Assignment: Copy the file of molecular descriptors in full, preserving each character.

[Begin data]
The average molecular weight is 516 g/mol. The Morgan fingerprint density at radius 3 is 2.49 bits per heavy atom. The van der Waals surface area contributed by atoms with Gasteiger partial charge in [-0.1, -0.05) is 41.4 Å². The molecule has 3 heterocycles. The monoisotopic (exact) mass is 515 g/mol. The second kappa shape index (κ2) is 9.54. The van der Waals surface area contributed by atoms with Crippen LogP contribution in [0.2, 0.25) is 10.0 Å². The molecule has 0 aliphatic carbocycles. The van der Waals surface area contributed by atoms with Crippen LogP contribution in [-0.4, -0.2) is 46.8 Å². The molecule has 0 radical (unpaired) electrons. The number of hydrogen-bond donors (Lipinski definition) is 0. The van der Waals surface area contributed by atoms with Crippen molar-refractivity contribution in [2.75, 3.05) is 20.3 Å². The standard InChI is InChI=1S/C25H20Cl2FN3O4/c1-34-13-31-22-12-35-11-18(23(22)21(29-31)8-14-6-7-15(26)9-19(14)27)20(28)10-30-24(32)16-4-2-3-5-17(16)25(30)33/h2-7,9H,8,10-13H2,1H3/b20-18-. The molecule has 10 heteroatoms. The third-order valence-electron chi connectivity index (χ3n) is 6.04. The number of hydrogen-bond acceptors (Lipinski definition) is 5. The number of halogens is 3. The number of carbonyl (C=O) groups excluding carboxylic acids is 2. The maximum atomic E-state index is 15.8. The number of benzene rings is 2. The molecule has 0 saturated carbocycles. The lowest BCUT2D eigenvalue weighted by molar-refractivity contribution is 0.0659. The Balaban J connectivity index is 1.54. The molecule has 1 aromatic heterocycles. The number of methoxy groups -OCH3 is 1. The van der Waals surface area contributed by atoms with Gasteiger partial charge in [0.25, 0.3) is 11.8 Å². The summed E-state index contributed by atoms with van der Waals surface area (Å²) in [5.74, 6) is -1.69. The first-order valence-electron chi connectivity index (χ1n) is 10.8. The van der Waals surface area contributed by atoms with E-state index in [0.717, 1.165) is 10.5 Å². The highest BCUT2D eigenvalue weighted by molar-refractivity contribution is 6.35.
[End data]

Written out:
The average molecular weight is 516 g/mol. The Morgan fingerprint density at radius 3 is 2.49 bits per heavy atom. The van der Waals surface area contributed by atoms with Gasteiger partial charge in [-0.1, -0.05) is 41.4 Å². The molecule has 3 heterocycles. The monoisotopic (exact) mass is 515 g/mol. The second kappa shape index (κ2) is 9.54. The van der Waals surface area contributed by atoms with Crippen LogP contribution in [0.2, 0.25) is 10.0 Å². The molecule has 0 aliphatic carbocycles. The van der Waals surface area contributed by atoms with Crippen LogP contribution in [-0.4, -0.2) is 46.8 Å². The molecule has 0 radical (unpaired) electrons. The number of hydrogen-bond donors (Lipinski definition) is 0. The van der Waals surface area contributed by atoms with Crippen molar-refractivity contribution in [2.75, 3.05) is 20.3 Å². The standard InChI is InChI=1S/C25H20Cl2FN3O4/c1-34-13-31-22-12-35-11-18(23(22)21(29-31)8-14-6-7-15(26)9-19(14)27)20(28)10-30-24(32)16-4-2-3-5-17(16)25(30)33/h2-7,9H,8,10-13H2,1H3/b20-18-. The molecule has 10 heteroatoms. The third-order valence-electron chi connectivity index (χ3n) is 6.04. The number of hydrogen-bond acceptors (Lipinski definition) is 5. The number of halogens is 3. The number of carbonyl (C=O) groups excluding carboxylic acids is 2. The maximum atomic E-state index is 15.8. The number of benzene rings is 2. The molecule has 0 saturated carbocycles. The lowest BCUT2D eigenvalue weighted by molar-refractivity contribution is 0.0659. The Balaban J connectivity index is 1.54. The molecule has 1 aromatic heterocycles. The number of methoxy groups -OCH3 is 1. The van der Waals surface area contributed by atoms with Gasteiger partial charge in [0.25, 0.3) is 11.8 Å². The summed E-state index contributed by atoms with van der Waals surface area (Å²) in [5.74, 6) is -1.69. The first-order valence-electron chi connectivity index (χ1n) is 10.8. The van der Waals surface area contributed by atoms with E-state index in [0.717, 1.165) is 10.5 Å². The highest BCUT2D eigenvalue weighted by molar-refractivity contribution is 6.35.